Parishes: Winthorp

Pages 365-367

Thoroton's History of Nottinghamshire: Volume 1, Republished With Large Additions By John Throsby. Originally published by J Throsby, Nottingham, 1790.

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Doomsday Wymunthorp.

Of the Soc of Newark here was as much as was Charged to the Dane-geld at six Bovats and an Half, which, together with what is mentioned in Chelingtone, Scireston, Eldeston, Stoches, Holton, Cotintone, and Barnebye, of that Soc, (fn. 1) is reckoned to make for that Tax three Car. and an Half (but the particulars amount to somewhat more than the gross sum). The Land was 10 Car. and an Half in all these places. And there were seventy-seven Sochm. with four Bord. having fifteen Car. and an Half, and in them one hundred and sixty three Acres of Meadow.

(fn. 2) Walter de Amundevill, eldest Son of Jolanus and Beatrix his Wife, Daughter of —Paganell of West Rasin in Lincolneshire, gave the Church of Winthorp, with that of Kinerby, and some others to the Hospital of Ellesham in that County, which his said Mother Beatrix began to Found, and also three Mills situate upon Trent, without the Town of Winethorp, and one in it, which Thurstan the Carpenter and his Heirs ought to hold of the said Hospital for 12d. per Annum, and one Toft, with a Bovat and Half of Land, which Ranulf Small (parvus) held in the same Town; which Gift William de Amundevill his next Brother confirmed, and after him Elias de Amundevill the third Brother, to whose Deed were Witnesses Raph de Amundevill his Brother, and Adam his Brother also, Jorslenus, and William de Evermo his Nephews, Raph de Amundevill, Son of his Brother Raph, &c.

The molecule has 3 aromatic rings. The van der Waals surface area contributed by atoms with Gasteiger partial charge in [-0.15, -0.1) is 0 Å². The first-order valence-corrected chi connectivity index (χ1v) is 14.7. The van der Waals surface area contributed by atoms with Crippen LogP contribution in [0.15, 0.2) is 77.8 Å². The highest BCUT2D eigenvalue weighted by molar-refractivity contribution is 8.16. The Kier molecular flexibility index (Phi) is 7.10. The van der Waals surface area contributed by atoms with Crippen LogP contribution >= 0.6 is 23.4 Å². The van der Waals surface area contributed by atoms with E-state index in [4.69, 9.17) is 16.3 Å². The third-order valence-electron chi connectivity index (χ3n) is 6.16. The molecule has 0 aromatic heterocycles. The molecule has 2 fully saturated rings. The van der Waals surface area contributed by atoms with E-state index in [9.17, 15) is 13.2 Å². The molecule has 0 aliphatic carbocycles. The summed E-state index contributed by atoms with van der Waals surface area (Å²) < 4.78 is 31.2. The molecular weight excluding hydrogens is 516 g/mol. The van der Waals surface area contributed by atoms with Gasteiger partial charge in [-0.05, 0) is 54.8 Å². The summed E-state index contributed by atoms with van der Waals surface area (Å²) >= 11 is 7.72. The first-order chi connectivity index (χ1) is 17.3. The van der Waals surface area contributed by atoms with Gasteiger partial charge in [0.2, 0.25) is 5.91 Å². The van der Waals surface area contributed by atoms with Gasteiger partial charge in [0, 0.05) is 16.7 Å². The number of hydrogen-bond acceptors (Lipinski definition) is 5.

(fn. 3) William de Amundevill gave the Monks of Rufford Licence to make a Fishing in his Land, and in Trent between Wimbeltorpe and Muscam, with all the Liberty he should use himself, if he would have made one, and would that all his Heirs should know that he gave it for a Sin which he did against them, and that they should remit it, and grant him and his Heirs to be partakers of all the good which they should do.

(fn. 4) William Clement Prior of Ellesham was a Witness to his Deed.